Things I've learned during my second week in NZ:
You can completely eradicate islands and mainland areas of pests and predators (but not without a lot of hard work and money)
Bellbirds are by far my favorite native New Zealand bird species
I'm a nube and need to actually learn about native species in my own country
My middle school fears have come true- I've turned into a nature geek
I can get by on only a couple of showers a week (maybe TMI but hey at least I'm conserving water)
How to drive on the other side of the road
I love camping- even when I have to wear every single piece of clothing including a scarf and hat to bed
I found Narnia and didn't even know until my brother informed me afterwards
New Zealand is basically awesome
Week 2 in NZ was quite a steep learning curve as you may have guessed (judging by my extensive list)- but in the best way possible. It was quite an exciting week as it was the first time really venturing outside the bounds of EcoQuest for an overnight field trip to Shakespear Regional Park and Tiritiri Matangi Island (my particular favorite). Both locations are open sanctuaries that have been completely eradicated of pests that are harmful to New Zealand native species- which is pretty nuts. The benefit of having these predator/pest free areas is that endangered or threatened species that would otherwise eventually become extinct can be translocated to places like Shakespear and Tiritiri to restore their population while also allowing visitors to come and experience a restored native habitat with rare or endangered species. I had a blast spending a day at each place, learning about conservation and education strategies contributing to the success of pest control and native species reintroductions. I had to keep reminding myself that I was getting credits to go and explore and learn about a couple of really cool places in New Zealand- how lucky am I? At this point in my program I was already gaining a fresh and new perspective on environmental issues. Most of my education in environmental science has focused on the social and human aspects, so getting exposure to more of the conservation and ecology side of the coin has been really enlightening. I've come to appreciate nature in an of itself aside from the benefits it can offer humans.
The weekend following our field trip to Shakespear and Tiritiri Matangi, a group of us went to the Coromandel Peninsula to hike to the Pinnacles (a volcanic rock formation), check Hot Water Beach (more details to come), and see Cathedral Cove. I had the fun/slightly scary of driving the rental car- I can now say that I feel competent driving on the other side of the road (can I add that to my resume?) I also got the chance to test out my tent for the first time since arriving to NZ, which just happened to be the coldest two nights over the duration that I've been here. Regardless, I've never been so stoked to camp in my life.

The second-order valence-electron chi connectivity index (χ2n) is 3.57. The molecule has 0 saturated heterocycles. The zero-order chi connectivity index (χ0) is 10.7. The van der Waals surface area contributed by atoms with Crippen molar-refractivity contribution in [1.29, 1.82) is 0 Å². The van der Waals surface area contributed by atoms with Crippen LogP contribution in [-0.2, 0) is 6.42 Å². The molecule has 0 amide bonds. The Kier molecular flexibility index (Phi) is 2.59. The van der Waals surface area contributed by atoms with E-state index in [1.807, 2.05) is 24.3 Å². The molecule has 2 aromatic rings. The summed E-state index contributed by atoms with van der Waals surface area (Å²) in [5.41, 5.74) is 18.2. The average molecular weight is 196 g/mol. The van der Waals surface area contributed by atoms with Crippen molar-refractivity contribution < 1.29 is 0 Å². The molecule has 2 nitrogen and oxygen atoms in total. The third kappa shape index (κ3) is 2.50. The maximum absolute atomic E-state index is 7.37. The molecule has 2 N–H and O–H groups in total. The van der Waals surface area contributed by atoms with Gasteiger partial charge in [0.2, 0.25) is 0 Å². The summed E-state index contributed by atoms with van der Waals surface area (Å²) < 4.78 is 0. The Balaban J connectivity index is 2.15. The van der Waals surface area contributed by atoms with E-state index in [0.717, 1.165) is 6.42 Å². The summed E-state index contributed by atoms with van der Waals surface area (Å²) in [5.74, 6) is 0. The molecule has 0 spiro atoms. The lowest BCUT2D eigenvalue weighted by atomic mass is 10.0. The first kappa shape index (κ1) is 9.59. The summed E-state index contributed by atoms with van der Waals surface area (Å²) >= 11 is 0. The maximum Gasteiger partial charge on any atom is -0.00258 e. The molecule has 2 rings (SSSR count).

The hike to the Pinnacles was amazing. We started in a densely wooded forest in a valley and worked our way up to the summit. Fun fact for LOTR fans, the Pinnacles is where the Dihmolt Road was filmed. My favorite part of the hike was the last stretch to the summit where you basically had to boulder up the side of the mountain. The views from the top were stunning- to the left you could see the Firth of Thames in the distance and to the right you could see the Pacific Ocean, with lots of mountains in between.
The next day, we went to Hot Water Beach (not pictured, I unfortunately left my phone behind in the car). Basically Hot Water Beach is a geothermal area where hot water literally seeps from the sand extremely close to the ocean. People bring spades and dig themselves little hot pools to relax in during low tide- I've never seen anything quite like it. After spending some time at Hot Water Beach, we headed over to Cathedral Cove which is father north up the Coromandel Peninsula. Cathedral Cove is a beautiful rock formation on the coast of the Pacific Ocean, where apparently a scene from Prince Caspian was shot. Of course I failed to recognize that while I was there- what sort of Narnia fan am I?
Overall the weekend was a success- Sunday I was able to explore the area a little more and drink some delicious coffee at a cute cafe in Hahei (near Cathedral Cove) before heading back to EcoQuest. It felt a little bit like coming home, which is always a good sign that I've settled into a new place and feel comfortable there. Week 2 in New Zealand left me slightly tired from all of the activities, but thoroughly excited for more adventures to come. Stay posted for my Week 3 blog post- not sure when that will be as I am headed off to the South Island this Friday (the last official day of my program is tomorrow- holy moly). Until next time!